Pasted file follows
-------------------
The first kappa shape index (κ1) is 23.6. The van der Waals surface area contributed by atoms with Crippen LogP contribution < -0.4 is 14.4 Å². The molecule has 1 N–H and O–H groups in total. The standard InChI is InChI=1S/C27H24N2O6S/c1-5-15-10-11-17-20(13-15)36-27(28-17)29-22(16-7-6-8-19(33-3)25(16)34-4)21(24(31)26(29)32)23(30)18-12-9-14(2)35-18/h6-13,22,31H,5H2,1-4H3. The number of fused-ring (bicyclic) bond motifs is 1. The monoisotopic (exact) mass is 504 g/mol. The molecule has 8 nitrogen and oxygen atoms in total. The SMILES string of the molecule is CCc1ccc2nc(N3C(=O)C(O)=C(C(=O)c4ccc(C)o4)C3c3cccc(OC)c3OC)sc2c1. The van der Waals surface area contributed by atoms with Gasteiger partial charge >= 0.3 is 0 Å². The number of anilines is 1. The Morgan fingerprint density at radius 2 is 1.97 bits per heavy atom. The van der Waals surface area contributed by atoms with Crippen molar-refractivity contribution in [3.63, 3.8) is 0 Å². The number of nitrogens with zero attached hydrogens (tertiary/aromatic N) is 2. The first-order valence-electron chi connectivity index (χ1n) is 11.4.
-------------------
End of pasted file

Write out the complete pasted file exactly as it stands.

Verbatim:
The first kappa shape index (κ1) is 23.6. The van der Waals surface area contributed by atoms with Crippen LogP contribution < -0.4 is 14.4 Å². The molecule has 1 N–H and O–H groups in total. The standard InChI is InChI=1S/C27H24N2O6S/c1-5-15-10-11-17-20(13-15)36-27(28-17)29-22(16-7-6-8-19(33-3)25(16)34-4)21(24(31)26(29)32)23(30)18-12-9-14(2)35-18/h6-13,22,31H,5H2,1-4H3. The number of fused-ring (bicyclic) bond motifs is 1. The monoisotopic (exact) mass is 504 g/mol. The molecule has 8 nitrogen and oxygen atoms in total. The SMILES string of the molecule is CCc1ccc2nc(N3C(=O)C(O)=C(C(=O)c4ccc(C)o4)C3c3cccc(OC)c3OC)sc2c1. The van der Waals surface area contributed by atoms with Gasteiger partial charge >= 0.3 is 0 Å². The number of anilines is 1. The Morgan fingerprint density at radius 2 is 1.97 bits per heavy atom. The van der Waals surface area contributed by atoms with Crippen molar-refractivity contribution in [3.63, 3.8) is 0 Å². The number of nitrogens with zero attached hydrogens (tertiary/aromatic N) is 2. The first-order valence-electron chi connectivity index (χ1n) is 11.4.